As was said, the version of subjectivism just outlined is a simple one and all sorts of refinements can be added. Still, it is the view held by very many philosophy students, not to say quite a few philosophers (and certainly vast numbers of the general population), and should be assessed in that light. Further, as was also noted, the general kinds of observations that can be raised against it apply to the more sophisticated versions. We can only consider a few devastating objections here, but it should be noted that the validity of any one on its own is enough to refute subjectivism, whatever the strength of the others. Given the weight of all the objections, however, it is surprising that personal relativism is no widely held.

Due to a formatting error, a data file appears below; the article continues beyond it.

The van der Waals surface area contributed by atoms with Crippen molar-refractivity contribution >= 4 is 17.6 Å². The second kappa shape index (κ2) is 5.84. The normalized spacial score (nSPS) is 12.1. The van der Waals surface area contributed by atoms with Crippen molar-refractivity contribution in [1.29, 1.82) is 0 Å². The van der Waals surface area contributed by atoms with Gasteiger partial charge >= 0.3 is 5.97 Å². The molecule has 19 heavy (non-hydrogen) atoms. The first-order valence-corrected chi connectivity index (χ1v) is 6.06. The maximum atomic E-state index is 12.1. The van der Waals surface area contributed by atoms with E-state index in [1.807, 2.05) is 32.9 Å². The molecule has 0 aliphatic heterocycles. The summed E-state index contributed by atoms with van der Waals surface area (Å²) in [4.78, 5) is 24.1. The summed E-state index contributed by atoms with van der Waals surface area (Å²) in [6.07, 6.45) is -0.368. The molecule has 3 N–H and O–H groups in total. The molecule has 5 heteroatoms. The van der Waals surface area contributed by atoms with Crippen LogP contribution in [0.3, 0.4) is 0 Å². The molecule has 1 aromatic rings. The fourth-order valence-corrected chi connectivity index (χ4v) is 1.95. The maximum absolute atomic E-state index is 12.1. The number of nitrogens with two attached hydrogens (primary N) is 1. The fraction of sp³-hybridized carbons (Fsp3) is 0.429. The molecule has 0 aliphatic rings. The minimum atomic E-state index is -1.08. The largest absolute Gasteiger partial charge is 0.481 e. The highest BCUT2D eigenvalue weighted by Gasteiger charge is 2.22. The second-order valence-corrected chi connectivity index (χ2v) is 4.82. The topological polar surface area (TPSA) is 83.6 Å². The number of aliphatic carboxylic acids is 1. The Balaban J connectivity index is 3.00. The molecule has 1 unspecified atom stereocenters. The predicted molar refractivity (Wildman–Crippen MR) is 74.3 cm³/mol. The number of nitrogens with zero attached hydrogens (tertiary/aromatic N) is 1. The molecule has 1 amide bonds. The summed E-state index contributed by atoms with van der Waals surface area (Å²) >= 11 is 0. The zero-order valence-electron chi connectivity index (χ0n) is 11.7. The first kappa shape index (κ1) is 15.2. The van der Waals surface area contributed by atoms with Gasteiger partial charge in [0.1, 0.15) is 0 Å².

First there is the semantic problem: A proposition of the form ‘Doing X is wrong’ uttered by P (for some action or type of behavior X and some person P) is, according to the personal relativist, supposed to mean no more nor less than ‘P disapproves of doing X’: the latter statement is claimed to give the meaning or analysis of the former. But ‘P disapproves of doing X’ cannot, on this analysis, be equivalent to ‘P believes that doing X is wrong’, since ‘Doing X is wrong’ is precisely what the relativist seeks to give the meaning of; in which case the analysis would be circular. On the other hand, the relativist might again analyze the embedded sentence ‘Doing X is wrong’ in ‘P believes that doing X is wrong’ as ‘P believes that doing X is wrong’, and so on, for every embedded occurrence of ‘Doing X is wrong’, thus ending up with an infinite regress: ‘P believes that P believes that P believes . . . that doing X is wrong.’ This, of course, would he no analysis at all, being both infinite and leaving a proposition of the form ‘Doing X is wrong’ unanalyzed at every stage.